Slightly shaky in the black dress I borrowed from one Kelly O'Mara who had purchased the same dress only days before at a trunk show, I approach a well-lit microphone and open with the 2009 Spotlight Monologue addressing femicide, specifically femicide occurring in the DRC. I want to well up as I read sobering numbers-- 300,000 women and girls have been raped and tortured during the struggle for tin and coltan, a material used in cell phones and play stations. I relay one story of a 16 year-old in Goma who was raped by 50 men. I hear the sound of my hard swallow echo throughout Guerry Auditorium.

"Femicide is the global warming of women," I hear myself saying. And I want to cry.

After my monologue, I sit in my place along the row of black-clad women, all of us with red folders in our laps. It feels good to be here. Really good.

Tuesday, February 3, 2009

February 2, 2009

I stumble to the bathroom. Amy's open suitcase catches my pinky toe on the way. I am too preoccupied to feel it and pull the small bone out of socket. Hobbling now, I prop myself up at the sink and raise my head to stare down my own reflection. Even in the semi-darkness of early morning I can make out the reddish tinge of my bloodshot eyes.

I taste cheap white wine behind my molars as I walk to class 20 minutes early.

The only sign of human life apparent in the gray morning light is a fat loogie splayed over cracks in pavement I come upon as I pass through empty parking lots.

Monday, February 2, 2009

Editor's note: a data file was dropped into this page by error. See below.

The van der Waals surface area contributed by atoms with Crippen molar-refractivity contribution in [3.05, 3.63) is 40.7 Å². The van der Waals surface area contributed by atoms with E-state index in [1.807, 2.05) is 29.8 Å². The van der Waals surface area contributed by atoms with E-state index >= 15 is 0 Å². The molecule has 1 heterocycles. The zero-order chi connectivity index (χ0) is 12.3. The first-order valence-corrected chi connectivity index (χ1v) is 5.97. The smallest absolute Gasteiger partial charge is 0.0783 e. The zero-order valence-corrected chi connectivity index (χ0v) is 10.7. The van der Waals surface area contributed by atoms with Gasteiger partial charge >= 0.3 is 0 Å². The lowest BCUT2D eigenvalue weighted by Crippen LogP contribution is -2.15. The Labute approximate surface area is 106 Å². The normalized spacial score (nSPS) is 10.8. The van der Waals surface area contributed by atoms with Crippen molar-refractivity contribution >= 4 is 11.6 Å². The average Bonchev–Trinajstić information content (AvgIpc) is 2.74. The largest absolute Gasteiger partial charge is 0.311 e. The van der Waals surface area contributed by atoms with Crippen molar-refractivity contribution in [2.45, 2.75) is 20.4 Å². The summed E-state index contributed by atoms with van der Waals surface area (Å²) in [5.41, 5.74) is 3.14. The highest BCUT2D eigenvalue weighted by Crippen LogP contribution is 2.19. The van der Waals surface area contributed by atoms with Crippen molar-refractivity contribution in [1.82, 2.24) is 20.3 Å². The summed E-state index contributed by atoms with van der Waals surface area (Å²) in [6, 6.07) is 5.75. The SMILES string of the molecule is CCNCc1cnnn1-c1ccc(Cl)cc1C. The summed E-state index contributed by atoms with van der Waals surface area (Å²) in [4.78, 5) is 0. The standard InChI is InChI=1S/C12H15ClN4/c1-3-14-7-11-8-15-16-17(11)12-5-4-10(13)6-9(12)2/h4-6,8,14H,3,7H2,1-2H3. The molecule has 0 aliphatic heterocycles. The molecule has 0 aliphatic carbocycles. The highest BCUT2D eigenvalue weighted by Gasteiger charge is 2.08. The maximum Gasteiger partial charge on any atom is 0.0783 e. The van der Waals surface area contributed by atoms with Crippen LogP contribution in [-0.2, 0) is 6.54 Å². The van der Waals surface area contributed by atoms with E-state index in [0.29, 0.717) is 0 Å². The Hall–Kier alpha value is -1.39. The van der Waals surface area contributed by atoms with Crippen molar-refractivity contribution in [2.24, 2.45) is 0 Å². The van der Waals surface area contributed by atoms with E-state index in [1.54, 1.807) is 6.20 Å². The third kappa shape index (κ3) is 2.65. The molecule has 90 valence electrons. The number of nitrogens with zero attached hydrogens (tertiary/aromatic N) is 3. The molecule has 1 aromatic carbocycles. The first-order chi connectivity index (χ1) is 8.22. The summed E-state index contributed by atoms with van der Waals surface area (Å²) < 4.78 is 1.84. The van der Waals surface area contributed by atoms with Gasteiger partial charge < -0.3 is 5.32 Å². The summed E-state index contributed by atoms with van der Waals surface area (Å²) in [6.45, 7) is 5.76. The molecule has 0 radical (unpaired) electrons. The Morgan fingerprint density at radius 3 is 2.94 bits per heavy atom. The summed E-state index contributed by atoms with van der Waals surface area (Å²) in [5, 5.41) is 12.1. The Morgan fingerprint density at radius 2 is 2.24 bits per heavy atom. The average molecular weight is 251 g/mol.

January 30, 2009

I rummage around in my purse for my driver's license and a plastic container of Tic-Tacs. (I rarely carry those commercial peppermint candies, but I had found a box in a drawer that morning and had stashed it in my plaid carry-all, all the while thinking: "for future reference.") My legs begin to shake. My abdominal muscles begin to contract and decontract as my heart beat becomes faster, seems to expand and thump the wall of my chest. David puts his hand on my leg. I try to calm myself.

I remember pulling out of the gas station. I remember seeing blue lights by the side of the road and saying, out loud as if to jinx, "That poor fucker..." No sooner had the words escaped my mouth than another set of blue lights became visible in my own rear view mirror. I checked my speedometer. 35, the speed limit or even 5 miles below it. "Is he following me?" I asked my dear companion. With a tone simultaneously delicate and firm, David replied, "I think so. You should turn right." I turned my car onto a side street and heard the whooping of flashing government automobile like warped and amplified bird call in the night.

Now, as a uniform-clad man approaches my window, I begin to whimper. "You're my designated driver," David says simply, the whites of his eyes reflecting rotating lights of the police car behind us. I lower my window. "Ma'am," the officer begins, his statements so markedly matter-of-fact in stern drawl, "D'you know why I pulled you over?" I, for the first time, answer this question truthfully: "No, sir." "Your headlights were off." I quickly switch them on and explain that I had only turned them off for the visual comfort of other patrons at a gas station. "Well, that's somethin' we look fore in drunk drivers," the cop continues. He pauses ever so briefly.

"Have you been drinkin' tonight?"

"No, sir," I respond, the taste of five Tic-Tacs lingering in my mouth. I gesture to my boyfriend. "He has been," I relay, "but he is of legal age. I'm his designated driver." The policeman looks at my license. "How old are you?" he asks me. "20."

For what seems like two hours the cop stays back in his car, my driver's license in his hairy, white hands. David's external calm is rock-solid. I try, by squeezing his hand in mine as I imagine every worst-case scenario possible, to suck some of it from him.

There is a tap at the passenger side window. The cop is back. I open the window and reach for my license. "Alright, ma'am," the officer says. I notice for the first time that he is wearing sunglasses. It is well past midnight. He gestures to David, who looks straight ahead. The police officer proceeds to say, "Now you take his man on home and let him sober up."